Coyote Alert! Los Angeles
Living safely with the Wildlife that shares our City
Coyotes are wild animals and can pose a risk to people and pets. The goal of Los Angeles Animal Services is to educate the public fostering a relationship of mutual respect between wildlife and the community so we can live together safely.
The heat dries up their water sources and it is during the summer months that you will see the coyote or hear them howling after dark more in our suburban neighborhoods.
The coyote appears often in the tales and traditions of Native Americans—usually as a very savvy and clever beast. Modern coyotes have displayed their cleverness by adapting to the changing American landscape. These members of the dog family once lived primarily in open prairies and deserts, but now roam the continent’s forests and mountains. They have even colonized cities like Los Angeles, and are now found over most of North America. Coyote populations are likely at all-time high states National Geographic
Coyote’s are hunters; they will hunt, kill and dine on any and all living creatures.
They enjoy keen vision and a strong sense of smell. They know more of you than you know of them. They can run up to 40 miles (64 kilometers) an hour, do not approach them.
Here are a few guidelines from the Brenda F. Barnette, general manager of the
LA Animal Services to keep a safe community for you and for the coyotes:
- Do not approach or feed wild animals, including coyotes. It is unsafe and a violation of the law.
- Never leave small children and pets unattended outdoors even if your yard is fenced.
- Remove pet food dishes when your pet has finished eating and do not leave food outside. Pick ripe fruit and clean rotten produce off the ground.
- Walk your dog on a leash at all times, not only is it the law, but it will keep your pet safe. Do not allow your dog to interact or “play” with a coyote.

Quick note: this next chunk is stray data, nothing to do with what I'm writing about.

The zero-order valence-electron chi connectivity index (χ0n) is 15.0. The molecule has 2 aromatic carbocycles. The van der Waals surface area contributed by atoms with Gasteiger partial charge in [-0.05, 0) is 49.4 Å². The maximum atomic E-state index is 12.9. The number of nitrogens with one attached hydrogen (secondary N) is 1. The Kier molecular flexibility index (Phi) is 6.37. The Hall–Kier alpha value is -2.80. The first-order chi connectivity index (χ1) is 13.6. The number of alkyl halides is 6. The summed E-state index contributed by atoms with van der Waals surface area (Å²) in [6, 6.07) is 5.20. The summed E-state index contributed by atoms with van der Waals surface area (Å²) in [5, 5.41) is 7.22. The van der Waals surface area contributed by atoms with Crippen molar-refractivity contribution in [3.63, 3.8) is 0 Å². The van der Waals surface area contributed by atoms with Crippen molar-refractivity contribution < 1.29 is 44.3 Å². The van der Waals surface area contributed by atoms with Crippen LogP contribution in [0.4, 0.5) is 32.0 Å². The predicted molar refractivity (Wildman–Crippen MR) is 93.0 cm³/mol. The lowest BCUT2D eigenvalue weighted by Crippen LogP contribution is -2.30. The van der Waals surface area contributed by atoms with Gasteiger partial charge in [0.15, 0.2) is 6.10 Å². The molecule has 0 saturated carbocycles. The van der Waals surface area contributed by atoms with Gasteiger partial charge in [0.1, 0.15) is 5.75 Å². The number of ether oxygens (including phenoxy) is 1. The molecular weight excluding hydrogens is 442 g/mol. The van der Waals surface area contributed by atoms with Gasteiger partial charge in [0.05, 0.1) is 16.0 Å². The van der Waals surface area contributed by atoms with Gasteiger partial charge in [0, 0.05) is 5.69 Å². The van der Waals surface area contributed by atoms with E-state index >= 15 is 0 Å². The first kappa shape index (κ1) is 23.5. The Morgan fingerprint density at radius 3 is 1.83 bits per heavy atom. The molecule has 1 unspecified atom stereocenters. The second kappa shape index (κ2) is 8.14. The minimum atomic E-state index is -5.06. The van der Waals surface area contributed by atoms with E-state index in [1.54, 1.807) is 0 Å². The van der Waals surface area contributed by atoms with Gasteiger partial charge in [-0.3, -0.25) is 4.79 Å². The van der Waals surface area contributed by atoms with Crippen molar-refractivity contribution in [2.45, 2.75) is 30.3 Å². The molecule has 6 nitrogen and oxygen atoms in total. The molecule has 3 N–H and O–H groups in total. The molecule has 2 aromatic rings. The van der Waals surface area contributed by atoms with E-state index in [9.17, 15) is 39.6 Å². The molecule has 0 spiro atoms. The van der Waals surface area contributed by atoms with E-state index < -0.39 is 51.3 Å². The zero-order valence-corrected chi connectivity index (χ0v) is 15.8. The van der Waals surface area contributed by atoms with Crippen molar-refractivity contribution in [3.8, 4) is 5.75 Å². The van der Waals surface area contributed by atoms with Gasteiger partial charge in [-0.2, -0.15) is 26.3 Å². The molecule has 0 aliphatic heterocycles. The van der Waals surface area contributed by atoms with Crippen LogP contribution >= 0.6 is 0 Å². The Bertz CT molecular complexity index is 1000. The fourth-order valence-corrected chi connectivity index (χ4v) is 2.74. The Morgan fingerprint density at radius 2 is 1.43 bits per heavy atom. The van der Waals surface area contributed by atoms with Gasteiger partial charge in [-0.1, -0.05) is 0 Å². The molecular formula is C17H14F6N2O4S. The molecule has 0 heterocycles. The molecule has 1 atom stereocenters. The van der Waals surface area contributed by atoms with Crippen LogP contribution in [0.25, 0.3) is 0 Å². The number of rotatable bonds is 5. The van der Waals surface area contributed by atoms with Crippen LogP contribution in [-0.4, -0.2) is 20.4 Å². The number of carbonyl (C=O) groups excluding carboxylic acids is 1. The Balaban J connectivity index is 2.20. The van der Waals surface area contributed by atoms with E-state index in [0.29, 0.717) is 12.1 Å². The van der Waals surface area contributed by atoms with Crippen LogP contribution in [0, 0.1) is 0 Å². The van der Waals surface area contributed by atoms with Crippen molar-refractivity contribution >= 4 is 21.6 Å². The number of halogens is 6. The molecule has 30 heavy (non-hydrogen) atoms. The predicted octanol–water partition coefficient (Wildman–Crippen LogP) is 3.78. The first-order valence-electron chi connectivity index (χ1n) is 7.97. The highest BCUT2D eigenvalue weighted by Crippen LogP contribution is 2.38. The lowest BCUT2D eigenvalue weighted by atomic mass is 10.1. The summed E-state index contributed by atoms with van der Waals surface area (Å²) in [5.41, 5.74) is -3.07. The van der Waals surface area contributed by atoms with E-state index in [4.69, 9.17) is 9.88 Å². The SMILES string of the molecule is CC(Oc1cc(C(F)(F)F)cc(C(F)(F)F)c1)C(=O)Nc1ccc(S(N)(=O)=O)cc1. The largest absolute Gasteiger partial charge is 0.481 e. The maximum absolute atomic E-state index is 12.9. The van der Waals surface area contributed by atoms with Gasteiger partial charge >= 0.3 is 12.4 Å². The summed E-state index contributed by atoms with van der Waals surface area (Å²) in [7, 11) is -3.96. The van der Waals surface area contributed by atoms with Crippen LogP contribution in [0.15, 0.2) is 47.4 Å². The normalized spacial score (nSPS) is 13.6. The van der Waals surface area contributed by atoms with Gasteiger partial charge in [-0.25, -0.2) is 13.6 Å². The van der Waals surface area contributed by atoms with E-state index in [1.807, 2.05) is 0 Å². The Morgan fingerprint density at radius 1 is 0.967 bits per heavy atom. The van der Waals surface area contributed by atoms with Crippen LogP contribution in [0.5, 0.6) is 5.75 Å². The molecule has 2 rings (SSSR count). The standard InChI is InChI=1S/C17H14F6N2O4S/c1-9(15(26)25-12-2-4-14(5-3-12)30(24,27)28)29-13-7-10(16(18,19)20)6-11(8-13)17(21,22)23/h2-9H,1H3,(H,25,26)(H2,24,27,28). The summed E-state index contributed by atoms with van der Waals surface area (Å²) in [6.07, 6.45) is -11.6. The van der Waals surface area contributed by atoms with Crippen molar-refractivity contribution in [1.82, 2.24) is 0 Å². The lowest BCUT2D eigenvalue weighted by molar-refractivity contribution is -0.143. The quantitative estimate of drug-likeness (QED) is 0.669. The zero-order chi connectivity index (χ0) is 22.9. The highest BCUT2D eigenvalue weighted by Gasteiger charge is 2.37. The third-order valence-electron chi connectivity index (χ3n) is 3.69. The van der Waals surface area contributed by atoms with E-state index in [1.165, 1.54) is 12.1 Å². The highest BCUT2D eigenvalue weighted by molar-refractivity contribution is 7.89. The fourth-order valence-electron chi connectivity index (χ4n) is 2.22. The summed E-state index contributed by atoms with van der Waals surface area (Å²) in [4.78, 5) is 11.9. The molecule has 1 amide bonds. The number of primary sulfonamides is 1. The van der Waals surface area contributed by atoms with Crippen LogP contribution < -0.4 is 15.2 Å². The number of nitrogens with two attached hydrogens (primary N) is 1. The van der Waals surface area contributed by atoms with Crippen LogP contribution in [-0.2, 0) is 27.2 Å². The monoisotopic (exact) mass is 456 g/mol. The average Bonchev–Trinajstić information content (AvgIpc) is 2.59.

- When you are walking your dog in areas known to have coyotes, you can carry a loud whistle or even an umbrella that you can open and close rapidly to scare them away. Unlike the approach with an aggressive dog, you can raise your arms above your head and stomp your feet while shouting at the coyote to scare them away.
- Put all trash bags inside trashcans and keep all outdoor trashcan lids securely fastened on the containers. Ammonia or pepper sprinkled in the trash may also discourage a scavenging coyote.
- Keep your property well lit at night especially when you go out with your dog for the last potty break before bed.
- Trim hedges from the bottom and keep brush cleared to limit hiding places for coyotes.
- Close off crawl spaces under porches, decks and sheds. Coyotes use such areas for resting and raising young.
- Share this information with your neighbors to keep your neighborhood safe. If you belong to a neighborhood association, call Los Angeles Animal Services to schedule an educational presentation for your next meeting.
If you have coyotes near your home (LA area) please call (888) 452-7381 for non-lethal assistance.
The Los Angeles Animal Services Department has a Wildlife Expert and several very knowledgeable speakers. You can arrange for them to attend Neighborhood Council or other neighborhood meetings to talk about wildlife and to answer questions about wildlife.
For more information, visit the website: http://www.laanimalservices.com/aboutani_wildlife.htm